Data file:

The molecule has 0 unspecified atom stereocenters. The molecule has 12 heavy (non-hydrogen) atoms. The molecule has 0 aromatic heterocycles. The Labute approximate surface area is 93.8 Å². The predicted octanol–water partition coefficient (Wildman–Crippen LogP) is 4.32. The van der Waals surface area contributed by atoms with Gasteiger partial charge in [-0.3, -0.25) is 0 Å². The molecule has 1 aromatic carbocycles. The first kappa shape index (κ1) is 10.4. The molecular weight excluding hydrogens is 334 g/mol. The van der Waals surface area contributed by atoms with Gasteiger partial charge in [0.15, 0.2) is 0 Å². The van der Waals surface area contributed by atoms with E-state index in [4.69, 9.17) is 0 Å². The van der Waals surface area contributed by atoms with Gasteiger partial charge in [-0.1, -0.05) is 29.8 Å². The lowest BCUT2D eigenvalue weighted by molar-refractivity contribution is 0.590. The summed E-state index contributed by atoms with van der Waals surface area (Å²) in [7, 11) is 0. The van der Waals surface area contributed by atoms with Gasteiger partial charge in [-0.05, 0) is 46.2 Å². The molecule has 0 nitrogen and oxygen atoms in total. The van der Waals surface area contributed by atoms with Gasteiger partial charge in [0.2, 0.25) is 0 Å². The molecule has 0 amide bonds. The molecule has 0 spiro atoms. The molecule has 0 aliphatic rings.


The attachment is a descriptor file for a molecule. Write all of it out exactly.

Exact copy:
The molecule has 0 unspecified atom stereocenters. The molecule has 12 heavy (non-hydrogen) atoms. The molecule has 0 aromatic heterocycles. The Labute approximate surface area is 93.8 Å². The predicted octanol–water partition coefficient (Wildman–Crippen LogP) is 4.32. The van der Waals surface area contributed by atoms with Gasteiger partial charge in [-0.3, -0.25) is 0 Å². The molecule has 1 aromatic carbocycles. The first kappa shape index (κ1) is 10.4. The molecular weight excluding hydrogens is 334 g/mol. The van der Waals surface area contributed by atoms with Gasteiger partial charge in [0.15, 0.2) is 0 Å². The van der Waals surface area contributed by atoms with E-state index in [4.69, 9.17) is 0 Å². The van der Waals surface area contributed by atoms with Gasteiger partial charge in [-0.1, -0.05) is 29.8 Å². The lowest BCUT2D eigenvalue weighted by molar-refractivity contribution is 0.590. The summed E-state index contributed by atoms with van der Waals surface area (Å²) in [7, 11) is 0. The van der Waals surface area contributed by atoms with Gasteiger partial charge in [-0.05, 0) is 46.2 Å². The molecule has 0 nitrogen and oxygen atoms in total. The van der Waals surface area contributed by atoms with Gasteiger partial charge in [0.2, 0.25) is 0 Å². The molecule has 0 amide bonds. The molecule has 0 spiro atoms. The molecule has 0 aliphatic rings.